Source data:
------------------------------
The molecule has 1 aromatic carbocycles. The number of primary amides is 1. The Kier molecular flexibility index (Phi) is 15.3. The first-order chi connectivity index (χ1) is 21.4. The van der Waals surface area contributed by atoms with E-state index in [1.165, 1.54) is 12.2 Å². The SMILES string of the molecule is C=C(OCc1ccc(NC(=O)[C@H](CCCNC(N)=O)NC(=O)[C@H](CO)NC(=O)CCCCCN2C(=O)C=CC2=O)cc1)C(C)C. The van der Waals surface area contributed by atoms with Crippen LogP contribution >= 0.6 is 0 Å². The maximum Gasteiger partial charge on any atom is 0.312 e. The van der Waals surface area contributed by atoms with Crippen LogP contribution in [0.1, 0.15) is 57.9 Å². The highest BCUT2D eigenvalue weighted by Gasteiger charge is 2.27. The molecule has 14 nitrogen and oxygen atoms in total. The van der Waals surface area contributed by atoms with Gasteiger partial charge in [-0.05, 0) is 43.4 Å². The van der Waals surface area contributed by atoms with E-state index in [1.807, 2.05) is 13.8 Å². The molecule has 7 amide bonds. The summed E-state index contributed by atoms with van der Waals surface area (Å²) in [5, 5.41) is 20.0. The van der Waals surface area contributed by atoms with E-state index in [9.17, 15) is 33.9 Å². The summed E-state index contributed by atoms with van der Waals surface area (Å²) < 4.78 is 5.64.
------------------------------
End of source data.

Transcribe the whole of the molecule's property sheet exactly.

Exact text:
The molecule has 1 aromatic carbocycles. The number of primary amides is 1. The Kier molecular flexibility index (Phi) is 15.3. The first-order chi connectivity index (χ1) is 21.4. The van der Waals surface area contributed by atoms with E-state index in [1.165, 1.54) is 12.2 Å². The SMILES string of the molecule is C=C(OCc1ccc(NC(=O)[C@H](CCCNC(N)=O)NC(=O)[C@H](CO)NC(=O)CCCCCN2C(=O)C=CC2=O)cc1)C(C)C. The van der Waals surface area contributed by atoms with Crippen LogP contribution >= 0.6 is 0 Å². The maximum Gasteiger partial charge on any atom is 0.312 e. The van der Waals surface area contributed by atoms with Crippen LogP contribution in [0.1, 0.15) is 57.9 Å². The highest BCUT2D eigenvalue weighted by Gasteiger charge is 2.27. The molecule has 14 nitrogen and oxygen atoms in total. The van der Waals surface area contributed by atoms with Gasteiger partial charge in [-0.05, 0) is 43.4 Å². The van der Waals surface area contributed by atoms with E-state index in [1.807, 2.05) is 13.8 Å². The molecule has 7 amide bonds. The summed E-state index contributed by atoms with van der Waals surface area (Å²) in [5, 5.41) is 20.0. The van der Waals surface area contributed by atoms with E-state index in [9.17, 15) is 33.9 Å². The summed E-state index contributed by atoms with van der Waals surface area (Å²) < 4.78 is 5.64.